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And how to avoid being in one in the first place

Bad weather will hit our area tonight. We will get snow, freezing rain, and/or sleet for the next few days. Temperatures will stay far below zero so our streets will be very dangerous.

We rarely have this weather in North Texas so people do not know to drive in it. There will be hundreds of car and truck wrecks here. Why?

Drivers will drive too fast. Or they will hit a patch of black ice. Or their brakes won’t work as a light turns to red. Or their windshields and windows will quickly get covered up.

It was almost one year ago when Texas suffered through a massive ice storm. It caused thousands of crashes including the horrendous pile-up on Interstate 35 in Fort Worth that took the lives of six people and injured many others. Many lawsuits are slowly working their way through the court system.

This year’s weather will not be as severe as last year’s so that’s good news. Here is an update of what to expect.

If you are in an icy roads accident, what should you do? And better yet, how can you escape one in the first place?

What you should do after being in a car or truck wreck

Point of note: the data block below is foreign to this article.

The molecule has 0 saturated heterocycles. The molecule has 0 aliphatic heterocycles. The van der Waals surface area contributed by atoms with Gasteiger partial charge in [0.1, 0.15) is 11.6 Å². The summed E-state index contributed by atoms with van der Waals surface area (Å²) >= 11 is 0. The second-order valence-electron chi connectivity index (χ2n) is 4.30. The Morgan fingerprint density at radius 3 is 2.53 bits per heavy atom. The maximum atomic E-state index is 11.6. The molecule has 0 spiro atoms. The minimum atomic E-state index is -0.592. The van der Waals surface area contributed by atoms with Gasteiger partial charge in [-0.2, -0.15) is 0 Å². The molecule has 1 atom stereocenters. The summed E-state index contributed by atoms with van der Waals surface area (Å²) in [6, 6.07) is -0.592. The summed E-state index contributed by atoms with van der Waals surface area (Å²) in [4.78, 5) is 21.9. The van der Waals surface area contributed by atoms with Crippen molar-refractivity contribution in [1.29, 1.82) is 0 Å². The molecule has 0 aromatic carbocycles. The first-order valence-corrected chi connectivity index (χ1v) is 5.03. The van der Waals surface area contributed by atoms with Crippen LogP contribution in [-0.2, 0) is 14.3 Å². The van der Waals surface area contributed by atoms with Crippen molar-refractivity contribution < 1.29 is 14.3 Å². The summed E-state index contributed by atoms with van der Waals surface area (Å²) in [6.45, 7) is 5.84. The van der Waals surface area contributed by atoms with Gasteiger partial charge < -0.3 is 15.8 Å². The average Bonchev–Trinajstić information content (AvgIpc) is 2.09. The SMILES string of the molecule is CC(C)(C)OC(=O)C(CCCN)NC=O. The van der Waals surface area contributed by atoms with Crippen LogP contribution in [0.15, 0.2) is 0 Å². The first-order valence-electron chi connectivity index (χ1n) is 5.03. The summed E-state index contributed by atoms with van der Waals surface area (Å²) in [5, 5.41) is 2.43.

If you are in any crash, there are specific steps you should take.

Here are 10 tips that will help: https://www.fortworthinjuryattorneyblog.com/in-a-texas-icy-road-accident-here-is-what-to-do-next/

You need to be compensated for your medical bills, lost wages, pain, and other damages. But first, liability (fault) must be determined.

After you have sought emergency medical treatment, you should call a personal injury lawyer for advice on how to proceed. Any motor vehicle crash case can be difficult and these bad weather cases are even harder to resolve without professional assistance. And the first call or meeting is free so you have nothing to lose and everything to gain.

How fault is determined

In every motor vehicle crash, the first issue that must be decided is liability. Which driver – or drivers – are to blame? Did any other conditions cause or contribute to the crash?

If you add snow, sleet, ice, and snow to the usual evaluation, these cases are even more complicated. The fault system must slow down to consider this new information.

Drivers are always required to operate their vehicles safely, even in bad weather.

Do slippery roads and poor visibility get a driver off the hook?

That depends on many factors. They include the road conditions, speeds, lookouts, uses of brakes, mirrors, lights, and wipers, vehicles involved, tires and brakes maintenance, traffic conditions, time of day, use of cell phones and distracted driving, and other considerations.

Sometimes the bad roads may have been entirely to blame. However, another driver may have been driving negligently and caused the wreck.

How this works

So if a guy in a Ford 150 with limited traction is speeding at 50 miles per hour through a residential neighborhood and hits you at a complete stop, he is obviously at fault.

But if he says he was only driving 20 miles per hour and you are approaching in the other direction or he was tailgating you, the case changes.